CNET también está disponible en español.

Ir a español

Don't show this again

Google seeks to unlock Android 3.0 hardware power

A new interface coming in Honeycomb will let programmers write fast, low-level software that will work across a variety of devices.

Android's mascot generated with Renderscript
Android's mascot generated with Renderscript Google

An interface coming with the forthcoming Honeycomb version of Android will open up a new ability for programmers who want to tap into hardware power unlocked by low-level programming.

The new interface, is called Renderscript, said R. Jason Sams, an Android performance and graphics programmer at Google. He didn't say so in so many words, but the goal for the feature has to be better games on Android. It's a broader feature, though: it's used in Honeycomb's YouTube and Books apps.

"The target audience is the set of developers looking to maximize the performance of their applications and are comfortable working closer to the metal to achieve this," Sams said in a blog post yesterday. "The target use is for performance-critical code segments where the needs exceed the abilities of the existing APIs."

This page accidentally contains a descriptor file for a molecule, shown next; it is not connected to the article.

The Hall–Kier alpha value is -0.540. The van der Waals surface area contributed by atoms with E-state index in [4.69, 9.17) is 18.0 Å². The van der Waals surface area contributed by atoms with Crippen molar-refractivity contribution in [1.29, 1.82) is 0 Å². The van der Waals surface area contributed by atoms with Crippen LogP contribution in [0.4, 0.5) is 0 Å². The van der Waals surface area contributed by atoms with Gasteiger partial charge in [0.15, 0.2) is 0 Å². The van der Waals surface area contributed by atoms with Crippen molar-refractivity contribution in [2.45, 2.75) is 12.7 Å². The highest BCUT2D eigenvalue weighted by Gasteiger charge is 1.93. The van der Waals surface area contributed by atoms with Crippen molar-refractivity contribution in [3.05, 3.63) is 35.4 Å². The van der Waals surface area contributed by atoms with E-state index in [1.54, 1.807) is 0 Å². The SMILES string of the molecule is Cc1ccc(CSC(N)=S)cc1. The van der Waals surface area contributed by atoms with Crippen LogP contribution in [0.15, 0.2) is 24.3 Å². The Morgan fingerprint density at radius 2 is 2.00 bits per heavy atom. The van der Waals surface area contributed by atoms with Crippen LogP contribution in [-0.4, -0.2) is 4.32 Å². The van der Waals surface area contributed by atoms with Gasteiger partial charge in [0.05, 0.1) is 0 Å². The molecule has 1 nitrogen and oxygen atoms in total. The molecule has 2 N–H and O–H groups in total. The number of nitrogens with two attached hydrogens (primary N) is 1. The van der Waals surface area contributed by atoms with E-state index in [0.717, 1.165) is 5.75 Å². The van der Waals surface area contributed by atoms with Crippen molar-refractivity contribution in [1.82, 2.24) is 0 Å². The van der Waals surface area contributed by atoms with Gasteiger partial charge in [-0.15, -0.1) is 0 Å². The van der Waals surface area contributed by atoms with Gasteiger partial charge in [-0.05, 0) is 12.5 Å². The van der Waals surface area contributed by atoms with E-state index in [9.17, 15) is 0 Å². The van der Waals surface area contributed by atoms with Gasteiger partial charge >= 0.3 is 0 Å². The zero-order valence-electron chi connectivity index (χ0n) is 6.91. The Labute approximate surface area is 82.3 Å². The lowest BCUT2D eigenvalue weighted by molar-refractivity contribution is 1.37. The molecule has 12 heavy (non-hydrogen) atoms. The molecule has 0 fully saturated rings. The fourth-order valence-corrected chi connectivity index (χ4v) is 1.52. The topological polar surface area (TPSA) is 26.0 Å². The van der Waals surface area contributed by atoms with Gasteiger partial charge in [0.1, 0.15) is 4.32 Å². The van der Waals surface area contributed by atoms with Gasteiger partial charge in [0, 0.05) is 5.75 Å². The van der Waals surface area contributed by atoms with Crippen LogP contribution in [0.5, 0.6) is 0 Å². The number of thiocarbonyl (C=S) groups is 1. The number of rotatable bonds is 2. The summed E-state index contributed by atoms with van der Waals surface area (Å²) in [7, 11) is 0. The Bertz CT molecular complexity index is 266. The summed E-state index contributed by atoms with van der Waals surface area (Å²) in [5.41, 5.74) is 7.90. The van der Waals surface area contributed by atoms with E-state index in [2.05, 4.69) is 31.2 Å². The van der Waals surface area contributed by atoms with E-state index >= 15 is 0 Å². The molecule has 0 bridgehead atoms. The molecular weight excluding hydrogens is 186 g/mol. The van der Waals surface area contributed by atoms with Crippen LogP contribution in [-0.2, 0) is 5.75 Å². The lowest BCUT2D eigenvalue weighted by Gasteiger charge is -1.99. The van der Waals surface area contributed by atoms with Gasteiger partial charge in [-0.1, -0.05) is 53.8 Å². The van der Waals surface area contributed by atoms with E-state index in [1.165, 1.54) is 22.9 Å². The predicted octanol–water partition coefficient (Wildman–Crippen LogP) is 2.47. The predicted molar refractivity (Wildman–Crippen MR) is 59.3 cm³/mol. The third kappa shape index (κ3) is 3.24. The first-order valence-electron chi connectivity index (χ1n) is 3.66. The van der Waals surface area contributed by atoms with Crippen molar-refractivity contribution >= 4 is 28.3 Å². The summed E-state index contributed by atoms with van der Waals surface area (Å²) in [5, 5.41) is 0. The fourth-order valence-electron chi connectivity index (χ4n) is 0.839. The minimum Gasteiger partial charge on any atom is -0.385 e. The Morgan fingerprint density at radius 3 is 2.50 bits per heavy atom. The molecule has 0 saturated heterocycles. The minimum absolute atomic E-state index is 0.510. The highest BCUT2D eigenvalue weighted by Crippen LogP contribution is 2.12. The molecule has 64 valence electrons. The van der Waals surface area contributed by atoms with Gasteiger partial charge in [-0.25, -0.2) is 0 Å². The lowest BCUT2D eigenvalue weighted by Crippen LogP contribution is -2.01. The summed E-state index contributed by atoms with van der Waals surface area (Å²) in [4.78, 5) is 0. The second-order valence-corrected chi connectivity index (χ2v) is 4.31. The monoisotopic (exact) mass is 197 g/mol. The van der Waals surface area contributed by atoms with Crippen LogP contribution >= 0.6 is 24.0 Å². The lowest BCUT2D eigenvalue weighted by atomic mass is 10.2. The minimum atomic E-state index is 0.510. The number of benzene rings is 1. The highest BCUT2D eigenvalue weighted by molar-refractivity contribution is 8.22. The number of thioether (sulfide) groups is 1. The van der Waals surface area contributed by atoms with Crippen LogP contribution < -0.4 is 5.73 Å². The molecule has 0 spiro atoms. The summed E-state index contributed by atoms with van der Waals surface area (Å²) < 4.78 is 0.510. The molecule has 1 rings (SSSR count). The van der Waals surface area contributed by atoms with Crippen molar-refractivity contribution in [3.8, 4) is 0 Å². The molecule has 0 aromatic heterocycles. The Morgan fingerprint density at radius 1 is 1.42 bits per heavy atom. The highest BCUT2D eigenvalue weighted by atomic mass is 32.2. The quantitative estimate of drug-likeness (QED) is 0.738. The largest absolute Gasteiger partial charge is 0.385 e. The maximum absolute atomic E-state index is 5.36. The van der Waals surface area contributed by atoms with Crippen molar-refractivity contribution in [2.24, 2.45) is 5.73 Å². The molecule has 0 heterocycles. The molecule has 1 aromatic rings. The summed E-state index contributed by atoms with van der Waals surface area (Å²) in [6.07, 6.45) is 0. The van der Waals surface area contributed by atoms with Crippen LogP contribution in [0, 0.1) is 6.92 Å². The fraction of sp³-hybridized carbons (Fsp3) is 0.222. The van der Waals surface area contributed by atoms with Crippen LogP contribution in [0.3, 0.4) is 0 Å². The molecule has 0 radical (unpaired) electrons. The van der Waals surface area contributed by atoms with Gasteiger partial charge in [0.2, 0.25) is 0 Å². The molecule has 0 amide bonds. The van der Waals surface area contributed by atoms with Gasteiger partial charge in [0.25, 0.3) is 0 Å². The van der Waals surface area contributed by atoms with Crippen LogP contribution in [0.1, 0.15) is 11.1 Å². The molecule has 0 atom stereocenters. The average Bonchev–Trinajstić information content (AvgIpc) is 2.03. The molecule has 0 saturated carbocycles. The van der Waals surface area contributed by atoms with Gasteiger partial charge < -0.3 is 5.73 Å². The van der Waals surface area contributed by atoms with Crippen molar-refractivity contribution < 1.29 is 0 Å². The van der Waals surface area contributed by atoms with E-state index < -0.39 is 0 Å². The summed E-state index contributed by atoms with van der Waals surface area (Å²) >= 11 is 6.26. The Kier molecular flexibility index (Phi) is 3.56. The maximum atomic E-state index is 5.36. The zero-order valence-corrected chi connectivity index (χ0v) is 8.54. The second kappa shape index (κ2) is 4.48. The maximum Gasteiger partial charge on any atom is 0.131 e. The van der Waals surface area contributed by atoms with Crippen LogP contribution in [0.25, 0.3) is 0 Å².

To that end, Renderscript exposes two hardware-accelerated interfaces, one for rendering 3D graphics and one for for power-efficient computing operations. To use it, Renderscript relies on a variant of the C99 version of the C programming language. And the Renderscript plumbing that comes along with Honeycomb, aka Android 3.0, makes the decisions about whether to run the computing jobs on regular or graphics processors.

The Native Developer Kit Google offers for Android already lets programmers directly access low-level hardware features. Renderscript has an important difference, though: it's cross-platform. Instead of coming with software coded just for a specific chip, it comes with scripts that are compiled into an intermediate format that is then translated for a specific device only when it runs.

One example of Renderscript in action is a physics simulation of 900 particles below interacting with each other and simulated gravity from a tilting Honeycomb tablet with a dual-core processor.

Updated 7:43 a.m. PT to clarify that C99 is an instance of the C programming language.

Autoplay: ON Autoplay: OFF